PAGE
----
Hubble telescope hit by mechanical failure
The Hubble Space Telescope is operating with only essential functions after it lost one of the gyroscopes needed to point the spacecraft.
The observatory, described as one of the most important scientific instruments ever created, was placed in "safe mode" over the weekend, while scientists try to fix the problem.
Hubble had been operating with four of its six gyroscopes when one of them failed on Friday.
The telescope was launched in 1990.
After the gyro failure at the weekend, controllers tried to switch on a different one, but that was found to be malfunctioning. That leaves Hubble with only two fully functional gyros.
At any given time, Hubble needs three of its gyroscopes to work for optimal efficiency.
What can they do to fix Hubble?
Operators will now try to revive the gyroscope that malfunctioned when flight controllers tried to bring it online to replace the failed one.
If the "misbehaving" gyroscope turns out not to work, the orbiting observatory may have to operate on one. This would conserve the remaining gyros for as long as possible, but would restrict the telescope somewhat.
Dr Rachel Osten, deputy mission head for the Hubble Space Telescope, tweeted: "Very stressful weekend. Right now HST is in safe mode while we figure out what to do. Another gyro failed. First step is try to bring back the last gyro, which had been off, and is being problematic."
On the question of switching to one gyro, she added: "The plan has always been to drop to 1-gyro mode when two remain. There isn't much difference between 2- and 1, and it buys lots of extra observing time. Which the Astro community wants desperately."
Prof Nial Tanvir, from Leicester University, UK, told BBC News: "You can in principle, with relatively little impact, continue to observe with one gyro. It may place some limitations on which part of the sky you can look at at any one time, and take a little longer to move from one target to another."
He explained: "In that sense, it's not a catastrophe. However, if it's indicating another component on the telescope has died now, it does lead you to believe that the clock is ticking away on the overall lifetime… it would be a very great shame."
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What about Hubble's replacement?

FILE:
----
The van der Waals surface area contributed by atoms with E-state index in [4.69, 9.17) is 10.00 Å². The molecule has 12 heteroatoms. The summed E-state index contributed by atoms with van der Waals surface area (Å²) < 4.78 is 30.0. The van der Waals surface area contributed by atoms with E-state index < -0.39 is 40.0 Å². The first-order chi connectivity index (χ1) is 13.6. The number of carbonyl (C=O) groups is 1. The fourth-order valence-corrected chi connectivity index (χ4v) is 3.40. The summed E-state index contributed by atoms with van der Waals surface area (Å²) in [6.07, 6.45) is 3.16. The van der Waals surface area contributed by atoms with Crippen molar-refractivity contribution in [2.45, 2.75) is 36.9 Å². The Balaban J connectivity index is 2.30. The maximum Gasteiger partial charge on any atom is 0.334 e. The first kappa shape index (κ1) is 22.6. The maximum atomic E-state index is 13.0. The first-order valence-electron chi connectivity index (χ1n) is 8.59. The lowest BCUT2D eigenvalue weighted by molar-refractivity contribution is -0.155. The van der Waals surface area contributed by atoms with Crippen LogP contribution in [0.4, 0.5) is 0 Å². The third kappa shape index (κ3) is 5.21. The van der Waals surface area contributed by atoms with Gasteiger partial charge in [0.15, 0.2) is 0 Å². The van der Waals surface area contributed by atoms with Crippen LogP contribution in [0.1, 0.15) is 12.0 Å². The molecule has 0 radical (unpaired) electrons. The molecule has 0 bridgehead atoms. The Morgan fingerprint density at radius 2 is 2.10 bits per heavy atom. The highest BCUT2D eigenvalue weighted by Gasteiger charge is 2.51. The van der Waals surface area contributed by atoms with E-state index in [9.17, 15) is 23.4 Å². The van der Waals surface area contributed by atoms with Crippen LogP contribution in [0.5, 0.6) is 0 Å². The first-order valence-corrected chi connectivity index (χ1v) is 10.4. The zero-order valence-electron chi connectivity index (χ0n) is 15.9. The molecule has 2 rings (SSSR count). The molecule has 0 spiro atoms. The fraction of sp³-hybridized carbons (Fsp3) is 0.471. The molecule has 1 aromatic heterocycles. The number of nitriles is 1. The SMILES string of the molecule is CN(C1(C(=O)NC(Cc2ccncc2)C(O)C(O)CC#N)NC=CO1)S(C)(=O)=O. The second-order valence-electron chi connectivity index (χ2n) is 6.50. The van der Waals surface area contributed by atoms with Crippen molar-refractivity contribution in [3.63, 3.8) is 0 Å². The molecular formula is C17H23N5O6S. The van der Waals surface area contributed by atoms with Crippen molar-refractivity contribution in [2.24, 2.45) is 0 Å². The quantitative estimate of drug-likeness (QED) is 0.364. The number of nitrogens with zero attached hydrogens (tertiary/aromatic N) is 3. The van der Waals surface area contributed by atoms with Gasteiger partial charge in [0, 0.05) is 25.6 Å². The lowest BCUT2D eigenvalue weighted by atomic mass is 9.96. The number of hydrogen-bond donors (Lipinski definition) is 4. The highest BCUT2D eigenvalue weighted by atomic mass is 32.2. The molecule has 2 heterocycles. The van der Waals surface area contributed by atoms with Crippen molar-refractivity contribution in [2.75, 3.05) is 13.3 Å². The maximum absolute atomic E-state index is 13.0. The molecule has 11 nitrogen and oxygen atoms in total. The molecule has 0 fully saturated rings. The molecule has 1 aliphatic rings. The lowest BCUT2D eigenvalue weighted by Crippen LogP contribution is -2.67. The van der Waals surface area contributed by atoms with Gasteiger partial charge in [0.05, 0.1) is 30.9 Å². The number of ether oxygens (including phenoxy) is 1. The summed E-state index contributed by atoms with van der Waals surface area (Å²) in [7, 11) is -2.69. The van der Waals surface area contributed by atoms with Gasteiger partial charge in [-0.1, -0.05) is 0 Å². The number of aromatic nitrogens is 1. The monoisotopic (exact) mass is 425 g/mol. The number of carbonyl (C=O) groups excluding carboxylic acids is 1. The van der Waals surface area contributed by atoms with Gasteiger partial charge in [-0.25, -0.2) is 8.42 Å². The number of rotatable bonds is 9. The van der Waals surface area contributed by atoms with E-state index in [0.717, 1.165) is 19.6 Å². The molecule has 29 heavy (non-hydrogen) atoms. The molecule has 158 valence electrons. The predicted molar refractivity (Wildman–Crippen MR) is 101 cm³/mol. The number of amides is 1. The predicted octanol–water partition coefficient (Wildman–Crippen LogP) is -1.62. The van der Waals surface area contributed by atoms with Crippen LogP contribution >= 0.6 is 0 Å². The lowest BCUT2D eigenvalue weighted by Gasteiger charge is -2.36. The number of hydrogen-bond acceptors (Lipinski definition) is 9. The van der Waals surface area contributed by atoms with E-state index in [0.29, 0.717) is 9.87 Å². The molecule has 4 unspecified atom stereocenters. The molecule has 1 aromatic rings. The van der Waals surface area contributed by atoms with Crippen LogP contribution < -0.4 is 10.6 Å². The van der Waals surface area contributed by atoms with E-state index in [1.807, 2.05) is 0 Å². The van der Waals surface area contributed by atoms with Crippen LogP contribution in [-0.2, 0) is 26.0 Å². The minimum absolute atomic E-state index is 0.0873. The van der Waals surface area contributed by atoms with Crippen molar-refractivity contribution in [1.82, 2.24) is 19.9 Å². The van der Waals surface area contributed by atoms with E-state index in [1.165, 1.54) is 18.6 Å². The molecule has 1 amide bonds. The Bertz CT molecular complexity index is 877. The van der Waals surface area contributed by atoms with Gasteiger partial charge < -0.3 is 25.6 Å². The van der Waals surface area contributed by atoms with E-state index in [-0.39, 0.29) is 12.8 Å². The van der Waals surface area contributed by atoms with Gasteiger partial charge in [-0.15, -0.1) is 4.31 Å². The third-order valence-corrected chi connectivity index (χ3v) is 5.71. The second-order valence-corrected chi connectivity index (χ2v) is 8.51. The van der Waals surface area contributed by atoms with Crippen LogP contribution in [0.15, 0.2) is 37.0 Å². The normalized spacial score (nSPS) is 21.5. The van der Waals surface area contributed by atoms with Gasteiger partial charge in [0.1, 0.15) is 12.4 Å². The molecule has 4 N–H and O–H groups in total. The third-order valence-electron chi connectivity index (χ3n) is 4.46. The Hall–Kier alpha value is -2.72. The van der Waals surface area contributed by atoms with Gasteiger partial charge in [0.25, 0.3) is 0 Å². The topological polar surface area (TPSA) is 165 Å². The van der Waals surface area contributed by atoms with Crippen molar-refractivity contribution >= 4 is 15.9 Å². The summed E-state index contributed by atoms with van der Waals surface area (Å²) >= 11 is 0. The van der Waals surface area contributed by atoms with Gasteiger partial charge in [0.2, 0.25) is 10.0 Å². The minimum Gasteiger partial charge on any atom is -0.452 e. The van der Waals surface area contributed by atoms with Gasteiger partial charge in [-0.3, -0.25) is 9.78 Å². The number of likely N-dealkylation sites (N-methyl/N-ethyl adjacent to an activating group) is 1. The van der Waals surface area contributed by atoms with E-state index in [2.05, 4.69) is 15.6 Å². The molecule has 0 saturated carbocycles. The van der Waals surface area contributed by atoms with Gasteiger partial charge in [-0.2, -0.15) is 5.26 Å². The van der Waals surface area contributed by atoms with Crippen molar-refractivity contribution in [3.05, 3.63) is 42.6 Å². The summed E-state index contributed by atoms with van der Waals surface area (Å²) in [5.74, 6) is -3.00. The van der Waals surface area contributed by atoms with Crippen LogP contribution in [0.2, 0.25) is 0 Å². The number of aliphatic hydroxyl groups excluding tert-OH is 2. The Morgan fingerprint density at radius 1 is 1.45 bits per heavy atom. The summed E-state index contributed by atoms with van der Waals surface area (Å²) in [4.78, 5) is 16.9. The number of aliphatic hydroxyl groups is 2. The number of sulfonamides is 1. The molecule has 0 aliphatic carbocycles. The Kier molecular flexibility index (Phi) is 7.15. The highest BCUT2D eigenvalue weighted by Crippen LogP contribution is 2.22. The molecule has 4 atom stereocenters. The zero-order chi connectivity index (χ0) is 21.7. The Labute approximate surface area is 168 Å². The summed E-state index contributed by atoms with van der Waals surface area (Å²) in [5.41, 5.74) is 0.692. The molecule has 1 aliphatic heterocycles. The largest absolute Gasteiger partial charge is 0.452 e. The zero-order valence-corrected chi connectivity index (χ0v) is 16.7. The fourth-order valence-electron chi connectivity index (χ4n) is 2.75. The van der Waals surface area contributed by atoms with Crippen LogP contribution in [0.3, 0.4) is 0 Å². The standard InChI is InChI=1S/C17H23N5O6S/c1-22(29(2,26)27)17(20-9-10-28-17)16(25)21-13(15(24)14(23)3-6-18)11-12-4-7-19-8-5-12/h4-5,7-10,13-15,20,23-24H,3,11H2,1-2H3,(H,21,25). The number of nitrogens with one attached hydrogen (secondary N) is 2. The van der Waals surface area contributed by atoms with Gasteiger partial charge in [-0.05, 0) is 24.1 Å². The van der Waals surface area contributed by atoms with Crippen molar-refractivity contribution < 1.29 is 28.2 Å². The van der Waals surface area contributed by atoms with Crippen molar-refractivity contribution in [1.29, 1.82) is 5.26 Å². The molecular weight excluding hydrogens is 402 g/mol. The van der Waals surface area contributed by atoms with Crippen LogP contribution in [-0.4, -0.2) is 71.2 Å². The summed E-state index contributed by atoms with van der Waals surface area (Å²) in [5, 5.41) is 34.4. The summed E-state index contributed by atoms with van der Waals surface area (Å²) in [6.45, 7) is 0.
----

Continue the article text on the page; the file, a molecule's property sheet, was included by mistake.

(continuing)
The space telescope is highly prized by the astronomical community, and observing time has to be carefully managed because of the high demand.
The James Webb Space Telescope (JWST) is Hubble's designated successor, but it has experienced a series of delays and will not launch until 2021, at the earliest.
Astronomers have recently been talking about how they can extend Hubble's life so that it could continue to serve the astronomy community.
"In many respects, James Webb is going to be very superior to Hubble, but not in every respect," said Prof Tanvir.
"There are some things we're only going to be able to do with Hubble for the foreseeable future. So, there's been a great hope in the astronomical community that Hubble could continue doing that sort of science even when James Webb was launched."
Gyros have been Hubble's 'Achilles heel'?
Hubble has two types of gyroscope. Three of an older kind, and three newer gyros that were expected to last five times longer.
The older kind had caused numerous problems over the years; the one which failed on Friday was the last of these original gyros.
However, when one of the newer gyros was switched on, it misbehaved. Mission team members are hopeful it can be brought back, but this is by no means guaranteed.
Controllers now need to decide whether to operate Hubble in a two-gyro mode, and when one of those fails switch to one, or - alternatively - run it using one gyro, wait for that to fail before switching the last one on.
Dr Osten implied the issues with the gyros were completely in line with expectations.
She tweeted: "We knew it was coming. The gyro lasted about six months longer than we thought it would (almost pulled the plug on it back in the spring). We'll work through the issues and be back."
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